The goals were selected through a review of available data. They reflect pressing needs and have the potential to be effectively realized through a community-wide, collective effort led by the ACC.

Strategies communicate clearly and simply how the ACC will work toward achieving the goals over the next five years.

For each strategy, the ACC will identify performance measures, develop an action plan, and create a dashboard, enabling the ACC to monitor progress toward desired results and to course-correct along the way.

Through collective and targeted efforts over the next five years, the Buncombe County Aging Coordinating Consortium will demonstrably move Buncombe County closer toward its vision of an age-friendly community where older adults are safe, well and engaged.

Goals and Current/Suggested Strategies


1.1 Prevent abuse, neglect and exploitation of older adults

  • Raise awareness about older adult abuse, neglect and exploitation.
  • Improve access to continuing education for Adult Care Home staff and administrators.

1.2 Prevent fraud, scam and financial exploitation of older adults

  • Raise awareness about fraud, scam and financial exploitation.


2.1 Improve health and wellness among older adults

  • Pool and leverage existing knowledge of older adult health in Buncombe County to identify population-level indicators for this goal.

2.2 Improve and support financial wellbeing among older adults

  • Promote and support an experienced workforce.

2.3 Improve and support caregiver wellbeing

  • Increase numbers of caregivers reached through support groups and programs.


3.1 Increase older adults’ access to transportation

  • Make transportation access easier.

3.2 Improve older adults’ access to services and supports

  • Increase awareness among older adults of how to access information about services and supports.

3.3 Increase age-friendly capability of Buncombe County

  • Launch Age-friendly Buncombe County (ABC) Initiative.
  • Increase the number of businesses and organizations designated as age- and/or dementia-friendly.

Aging Coordinating Consortium (ACC): Goal and Example Strategies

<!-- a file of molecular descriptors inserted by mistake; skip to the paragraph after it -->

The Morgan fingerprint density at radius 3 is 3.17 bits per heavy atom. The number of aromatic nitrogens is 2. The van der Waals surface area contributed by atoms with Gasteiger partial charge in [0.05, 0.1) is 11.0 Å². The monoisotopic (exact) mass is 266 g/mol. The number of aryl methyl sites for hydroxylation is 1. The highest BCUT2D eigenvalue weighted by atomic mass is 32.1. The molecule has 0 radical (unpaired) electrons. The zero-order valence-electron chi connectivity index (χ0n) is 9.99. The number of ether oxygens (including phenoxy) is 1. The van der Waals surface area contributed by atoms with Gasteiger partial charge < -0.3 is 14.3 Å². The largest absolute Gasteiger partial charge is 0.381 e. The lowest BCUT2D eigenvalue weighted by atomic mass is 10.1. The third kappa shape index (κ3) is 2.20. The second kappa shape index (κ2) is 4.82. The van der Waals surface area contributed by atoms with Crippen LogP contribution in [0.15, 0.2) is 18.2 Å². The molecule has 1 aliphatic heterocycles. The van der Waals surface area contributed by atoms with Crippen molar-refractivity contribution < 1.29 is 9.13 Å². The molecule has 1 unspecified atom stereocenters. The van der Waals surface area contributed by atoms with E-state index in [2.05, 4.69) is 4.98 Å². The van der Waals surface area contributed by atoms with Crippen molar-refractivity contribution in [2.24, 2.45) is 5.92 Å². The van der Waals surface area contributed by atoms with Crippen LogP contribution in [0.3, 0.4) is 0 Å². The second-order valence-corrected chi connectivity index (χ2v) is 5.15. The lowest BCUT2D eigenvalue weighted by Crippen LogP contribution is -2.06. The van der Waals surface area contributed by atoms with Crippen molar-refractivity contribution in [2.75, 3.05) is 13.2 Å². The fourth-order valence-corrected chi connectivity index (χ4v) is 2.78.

With this (2018-2022) Aging Plan, and the concurrent launch of the Age-Friendly Community (AFC) initiative, it is imperative that the Aging Coordinating Consortium (ACC) strengthen its capacity to serve as the coordinating body for increasingly more complex and cross-sector efforts to realize the vision of this plan and make Buncombe County an age-friendly community where older adults are safe, well and engaged.

Goal 4.1: Strengthen the capacity of the ACC to encompass the Age-Friendly Communities initiative and lead the implementation of this 2018-2022 Aging Plan effectively.

Example Strategies:

a. Revise the structure of the ACC to lead and monitor implementation of the 2018-22 Aging Plan.

b. Establish a strong executive committee to direct the activities of the ACC and monitor the implementation and progress/results of the Aging Plan.

c. Clarify the functions of the ACC and restructure meetings to effectively accomplish them.

d. Utilize the Governance Committee to create meaningful membership categories, facilitate an annual membership process including orientation, and revise the bylaws to reflect the restructure of the ACC.

e. Replace the Planning and Implementation Committee with work groups that set targets and create and implement annual actions plans for the Aging Plan’s goals and strategies.

f. Expand the scope and charge of the Allocations Committee to include resource development.

(1) Identify and seek new sources of funding.

(2) Develop decision-making matrix to align funding allocations with Aging Plan goals and values (e.g., evidence based/informed; interagency collaboration; equity and inclusion).

(3) Designate five percent County supplemental funds to invest in new solutions.

(4) Consider increasing amount of money set aside for this fund based upon demonstrable results.

g. Closely align Advocacy and Awareness Committee activities with the Aging Plan’s goals.

h. Establish the Age-Friendly Community Steering Team, as called for in the Commissioners’ May resolution, as a committee of the ACC.

(1) Recruit ACC volunteers/individual members to lead this initiative.

(2) Engage diverse stakeholders from across the community to participate in this initiative.

(3) Recruit increased participation by older Buncombe County residents.

i. Use Results-Based accountability to monitor the Aging Plan and its progress.

(1) Build scorecard development into funding application process.

(2) Provide training and support for programs to develop appropriate scorecards.

(3) Establish bi-annual scorecard update reports to monitor progress and results.

j. Encourage partnering between existing organizations, initiatives and community entities to collaboratively achieve the goals of the Aging Plan.

k. Employ technology to advance the goals of the Aging Plan and to create systems for improved coordination among services, organizations and other community entities.